Alaa Abdul-Fattah, a prominent Egyptian activist, voice for the Arab Spring revolutions, was imprisoned for most of the past decade. He started a hunger strike on April 2nd. He is now 40 years old. He is the latest charge for spreading “fake news” — a phrase borrowed from former President Donald Trump — Egyptian authorities extended his sentence by five more years.
Abd El-Fattah’s activism began in the early 2000s. He was a leader of the Egyptian blogging movement, along with Manal Bahey Eldin Hassan. This format became a powerful tool in campaigns for freedom of speech, democracy, and the end to torture.
In 2006, Egyptian bloggers, with Abd El-Fattah, took their activism to the streets and organized a national protest in solidarity with judges who were prosecuted by former President Hosni Mubarak’s dictatorial regime for advocating judicial independence. Trained as a software developer, he provided technological support, including hosting the work of many activist bloggers and protecting them from targeting by the regime’s security apparatus. Abd El-Fattah was briefly held.
Abd El-Fattah was a soldier on the front lines at Tahrir Square during Egypt’s revolution of 2011. After the ousting of President Mubarak, Abd El-Fattah launched two initiatives, “Tweet Nadwa” and “Let us write our Constitution,” to continue the mobilizations for the revolution and ensure the realization of its demands for freedom.
Abd El-Fattah was organizing youth for continued mobilization and ensuring their voices were taken seriously in processes such as the writing of the new constitution. He is especially known for resisting government plans to cover up the “Maspero massacre” of Coptic Christian demonstrators of October 2011 when the military killed 24 protesters, injured more than 200 and sought to bury their bodies without forensic examinations. Abd El-Fattah was detained by the Egyptian regime on October 30, 2011, after he documented the massacre with his activist comrades and because he was a leading voice in the revolution, particularly his resistance to military tribunals for civilians.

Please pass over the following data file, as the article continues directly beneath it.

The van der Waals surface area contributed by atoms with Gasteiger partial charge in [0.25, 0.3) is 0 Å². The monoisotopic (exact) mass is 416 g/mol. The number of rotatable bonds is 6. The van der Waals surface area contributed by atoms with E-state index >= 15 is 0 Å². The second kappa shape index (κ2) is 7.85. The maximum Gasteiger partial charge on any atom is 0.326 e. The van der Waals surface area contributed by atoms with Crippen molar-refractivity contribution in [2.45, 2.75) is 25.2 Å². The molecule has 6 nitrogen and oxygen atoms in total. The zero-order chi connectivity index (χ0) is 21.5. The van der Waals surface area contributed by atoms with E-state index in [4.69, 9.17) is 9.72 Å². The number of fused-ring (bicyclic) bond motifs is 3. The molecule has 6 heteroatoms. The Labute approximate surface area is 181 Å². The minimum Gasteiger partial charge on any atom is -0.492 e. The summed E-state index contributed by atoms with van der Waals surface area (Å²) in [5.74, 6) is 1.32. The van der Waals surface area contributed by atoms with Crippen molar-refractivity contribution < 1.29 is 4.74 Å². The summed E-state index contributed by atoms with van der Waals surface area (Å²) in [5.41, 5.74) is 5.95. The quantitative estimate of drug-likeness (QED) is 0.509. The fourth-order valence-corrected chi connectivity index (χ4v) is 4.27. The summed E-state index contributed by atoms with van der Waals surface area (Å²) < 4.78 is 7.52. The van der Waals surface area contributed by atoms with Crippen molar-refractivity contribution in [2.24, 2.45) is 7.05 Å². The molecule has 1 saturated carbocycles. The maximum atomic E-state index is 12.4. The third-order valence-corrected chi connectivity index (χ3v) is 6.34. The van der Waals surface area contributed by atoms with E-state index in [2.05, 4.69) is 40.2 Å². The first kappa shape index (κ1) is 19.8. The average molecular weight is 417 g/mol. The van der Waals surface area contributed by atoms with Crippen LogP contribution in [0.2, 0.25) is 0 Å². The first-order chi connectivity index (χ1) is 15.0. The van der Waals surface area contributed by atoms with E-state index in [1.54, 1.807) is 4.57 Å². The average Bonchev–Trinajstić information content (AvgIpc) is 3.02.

After her visitation on May 1, 2022, Abd El-Fattah’s sister Mona Abd El-Fattah posted on TwitterHe told her that his physical condition is rapidly deteriorating and that he was banned from speaking with anyone. He said that he might not see her again. On May 18, she wrote, “We need to make sure he is well and cared for and not terrorized and assaulted more.” To be sure, Abd El-Fattah’s life is at risk. We must also recognize the ways in which the Egyptian regime uses Abd El-Fattah, one of the most outspoken revolutionaries to suppress all Egyptian society.
And it’s not just Egypt’s current president, Abdel Fattah el-Sisi. Every autocratic leader, including President Mubarak, who was supported by the United States, was held captive before el-Sisi. He was followed by the Supreme Council of the Armed Forces (previously President Mohamed Morsi), and finally President Mubarak. These same rulers have been imprisoned more than 65,000 political prisoners, Many of their cases were never tried in Court.
Egyptian rulers made Abd El-Fattah’s family, all leading voices in the struggle against torture and for democracy and human rights, symbols of what could happen to anyone who attempts to challenge them. His sister, Sanaa SeifBetween 2014 and 2021, he was incarcerated and beaten multiple times. The authoritarian regime was also behind the beatings of Abd El-Fattah’s mother Laila Souief Mona, his sister, and Abd El-Fattah when they were protesting his release. Abd El-Fattah’s father Ahmed SeifRecognized as the leading light Egyptian human rights, was detained for providing legal support to protesters during the 2011 Egyptian revolution before he died in 2014.